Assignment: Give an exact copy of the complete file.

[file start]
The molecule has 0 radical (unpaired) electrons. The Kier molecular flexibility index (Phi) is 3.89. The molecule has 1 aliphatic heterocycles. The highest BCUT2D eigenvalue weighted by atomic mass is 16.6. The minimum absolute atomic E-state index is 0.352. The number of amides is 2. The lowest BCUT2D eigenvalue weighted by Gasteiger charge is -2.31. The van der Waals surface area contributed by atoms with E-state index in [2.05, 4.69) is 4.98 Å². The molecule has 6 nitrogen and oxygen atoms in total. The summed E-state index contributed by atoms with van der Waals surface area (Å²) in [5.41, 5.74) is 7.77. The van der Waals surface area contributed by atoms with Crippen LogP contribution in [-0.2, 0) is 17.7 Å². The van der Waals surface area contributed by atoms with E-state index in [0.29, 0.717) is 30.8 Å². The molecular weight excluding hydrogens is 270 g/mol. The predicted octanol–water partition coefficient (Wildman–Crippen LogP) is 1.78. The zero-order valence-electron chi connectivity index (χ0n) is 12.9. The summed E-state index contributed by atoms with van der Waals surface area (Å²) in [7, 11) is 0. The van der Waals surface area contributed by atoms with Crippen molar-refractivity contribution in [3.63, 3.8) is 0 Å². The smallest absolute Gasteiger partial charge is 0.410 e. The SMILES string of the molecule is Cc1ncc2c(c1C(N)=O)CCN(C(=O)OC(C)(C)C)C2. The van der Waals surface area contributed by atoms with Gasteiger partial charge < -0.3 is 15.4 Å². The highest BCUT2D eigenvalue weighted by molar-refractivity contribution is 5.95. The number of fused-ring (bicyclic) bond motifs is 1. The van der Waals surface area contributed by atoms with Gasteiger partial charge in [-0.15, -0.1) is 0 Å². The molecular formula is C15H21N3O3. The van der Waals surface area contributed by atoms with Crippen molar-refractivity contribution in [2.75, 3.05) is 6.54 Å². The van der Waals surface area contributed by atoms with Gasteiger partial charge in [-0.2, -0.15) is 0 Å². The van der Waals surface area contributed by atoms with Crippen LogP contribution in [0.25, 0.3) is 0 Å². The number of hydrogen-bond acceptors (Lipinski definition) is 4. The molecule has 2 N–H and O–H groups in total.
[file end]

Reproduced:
The molecule has 0 radical (unpaired) electrons. The Kier molecular flexibility index (Phi) is 3.89. The molecule has 1 aliphatic heterocycles. The highest BCUT2D eigenvalue weighted by atomic mass is 16.6. The minimum absolute atomic E-state index is 0.352. The number of amides is 2. The lowest BCUT2D eigenvalue weighted by Gasteiger charge is -2.31. The van der Waals surface area contributed by atoms with E-state index in [2.05, 4.69) is 4.98 Å². The molecule has 6 nitrogen and oxygen atoms in total. The summed E-state index contributed by atoms with van der Waals surface area (Å²) in [5.41, 5.74) is 7.77. The van der Waals surface area contributed by atoms with Crippen LogP contribution in [-0.2, 0) is 17.7 Å². The van der Waals surface area contributed by atoms with E-state index in [0.29, 0.717) is 30.8 Å². The molecular weight excluding hydrogens is 270 g/mol. The predicted octanol–water partition coefficient (Wildman–Crippen LogP) is 1.78. The zero-order valence-electron chi connectivity index (χ0n) is 12.9. The summed E-state index contributed by atoms with van der Waals surface area (Å²) in [7, 11) is 0. The van der Waals surface area contributed by atoms with Crippen molar-refractivity contribution in [3.63, 3.8) is 0 Å². The smallest absolute Gasteiger partial charge is 0.410 e. The SMILES string of the molecule is Cc1ncc2c(c1C(N)=O)CCN(C(=O)OC(C)(C)C)C2. The van der Waals surface area contributed by atoms with Gasteiger partial charge < -0.3 is 15.4 Å². The highest BCUT2D eigenvalue weighted by molar-refractivity contribution is 5.95. The number of fused-ring (bicyclic) bond motifs is 1. The van der Waals surface area contributed by atoms with Gasteiger partial charge in [-0.15, -0.1) is 0 Å². The molecular formula is C15H21N3O3. The van der Waals surface area contributed by atoms with Crippen molar-refractivity contribution in [2.75, 3.05) is 6.54 Å². The van der Waals surface area contributed by atoms with Gasteiger partial charge in [-0.2, -0.15) is 0 Å². The van der Waals surface area contributed by atoms with Crippen LogP contribution in [0.25, 0.3) is 0 Å². The number of hydrogen-bond acceptors (Lipinski definition) is 4. The molecule has 2 N–H and O–H groups in total.